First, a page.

To understand Walter Benjamin's works, one needs to be more erudite and more patient than usual. For not only is he a genuine philosopher, he is too well read, like others from the Frankfurt school. His Marxism and his relation with Jewish messianism is not yet clear to me. It seems that he was quite close to Gershom Scholem, the Jewish theologian. Susan Sontag advises us to avoid giving Benjamin any ideological position while in Illuminations, which Hannah Arendt has forewarded, she thinks that Benjamin was a peculiar Marxist. At one time, he did contemplate emigrating to Palestine.There are so many allusions in this work that one finds some as Benjamin's own obsessions at times. This work thus asks for a more learned approach and a discipline while reading, for the text is obscure at times and not readily accessible.

I will endeavour to read this work occasionally for I sometimes wonder if I should but such is the fantastic allure of Benjamin's scholarship, the wide canvas of this work, the amazing literary quality and the unending knowledge in these pages that it would be unwise to not possess this book. I will try to quote excerpts from this work on this blog whenever I can. However, those familiar with Benjamin's other works and essays must understand that this is a truly phenomenal work unlike say his Hashish In Marseilles or other essays.


Alok said...

This is an excellent overview. thanks!

I recently read an essay on the arcades project by j m coetzee too. It was also quite good. Of course the best that I have read is Susan Sontag's Under the Sign of Saturn. In her essay she emphasises Benjamin's treatment of the melancholia and alienation which he says is inherent in the city life and connects it to Baudelaire and generally dismisses Marxist elements (commodity fetishism etc).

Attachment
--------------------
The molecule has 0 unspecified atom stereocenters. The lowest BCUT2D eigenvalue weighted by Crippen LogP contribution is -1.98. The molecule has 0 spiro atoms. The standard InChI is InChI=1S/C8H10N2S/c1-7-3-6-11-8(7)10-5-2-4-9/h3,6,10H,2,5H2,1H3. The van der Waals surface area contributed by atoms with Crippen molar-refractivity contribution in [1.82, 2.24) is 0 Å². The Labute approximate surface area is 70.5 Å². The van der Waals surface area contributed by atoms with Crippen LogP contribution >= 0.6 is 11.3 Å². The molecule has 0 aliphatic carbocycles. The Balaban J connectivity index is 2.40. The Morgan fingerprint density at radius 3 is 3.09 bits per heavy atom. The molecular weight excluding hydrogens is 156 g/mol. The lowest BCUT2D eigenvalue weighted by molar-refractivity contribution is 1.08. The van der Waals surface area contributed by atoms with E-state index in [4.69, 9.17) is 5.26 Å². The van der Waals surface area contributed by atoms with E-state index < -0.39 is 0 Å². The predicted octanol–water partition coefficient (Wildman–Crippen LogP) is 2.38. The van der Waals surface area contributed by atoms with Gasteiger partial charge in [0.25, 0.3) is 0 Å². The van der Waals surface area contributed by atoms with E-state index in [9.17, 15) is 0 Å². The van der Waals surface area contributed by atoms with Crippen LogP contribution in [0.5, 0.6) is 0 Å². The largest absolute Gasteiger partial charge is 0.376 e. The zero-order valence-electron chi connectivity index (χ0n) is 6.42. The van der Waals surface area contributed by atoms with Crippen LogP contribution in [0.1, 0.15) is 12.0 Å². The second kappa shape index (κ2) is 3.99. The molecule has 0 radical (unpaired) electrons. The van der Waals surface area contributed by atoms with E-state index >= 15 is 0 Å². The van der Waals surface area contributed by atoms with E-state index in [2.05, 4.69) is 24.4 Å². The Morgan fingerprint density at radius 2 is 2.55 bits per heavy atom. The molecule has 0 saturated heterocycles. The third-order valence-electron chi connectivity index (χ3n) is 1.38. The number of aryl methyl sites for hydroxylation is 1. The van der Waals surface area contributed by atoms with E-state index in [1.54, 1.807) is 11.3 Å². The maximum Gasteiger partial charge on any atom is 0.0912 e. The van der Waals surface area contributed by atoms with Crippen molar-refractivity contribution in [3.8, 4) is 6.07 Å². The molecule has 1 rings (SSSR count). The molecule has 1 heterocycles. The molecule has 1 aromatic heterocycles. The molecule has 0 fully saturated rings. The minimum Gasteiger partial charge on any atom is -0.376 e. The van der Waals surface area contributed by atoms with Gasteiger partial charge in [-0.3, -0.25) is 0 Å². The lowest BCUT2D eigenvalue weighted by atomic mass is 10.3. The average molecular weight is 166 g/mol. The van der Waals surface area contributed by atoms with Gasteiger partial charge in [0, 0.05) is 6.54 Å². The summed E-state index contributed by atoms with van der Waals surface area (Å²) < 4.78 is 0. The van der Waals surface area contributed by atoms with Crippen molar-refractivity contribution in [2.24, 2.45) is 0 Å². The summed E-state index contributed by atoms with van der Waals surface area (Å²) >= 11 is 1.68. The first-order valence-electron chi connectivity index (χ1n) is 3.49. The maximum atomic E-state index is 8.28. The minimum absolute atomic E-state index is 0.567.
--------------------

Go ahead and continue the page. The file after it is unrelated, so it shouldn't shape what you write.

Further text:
My library here doesnt have it I think but will definitely be on a look out for it. The only problem is for reading these kinds of books you need not just time but a solid intellectual background too.

Alok said...

that Hashish essay is not bad either. I was tempted to try it myself after reading it. but first i have to immigrate to a country where it is legal :)

Kubla Khan said...

HI alok
I like your quip about hashish.
well, i agree that an academic philosophical background can help in reading this book or similiar works. however, we can but try. please do understand that this book amazes me and you will never regret buying it or reading it.i am an Arcades fanatic........the gigantic nature of this work is stunning.

Anonymous said...

yes it is absolutely awesome and osmething that one can read one's whole life.
Calasso has some great essays on Benjamin, and he is also able to point out why and at what time in his life Marxism and Kabbalah have become important for him.

Mary E. Martin said...

I have a copy of Benjamin's Arcade Project and was looking for help in drawing it together. Thanks. I found it here. For me, the arcade is a structure which resonates deep into my childhood and I am trying to tap into that feeling/s for the purposes of a novel I'm presently writing. I understand that Benjamin considered arcades as places of dream life. For my purposes, that's the most promising direction.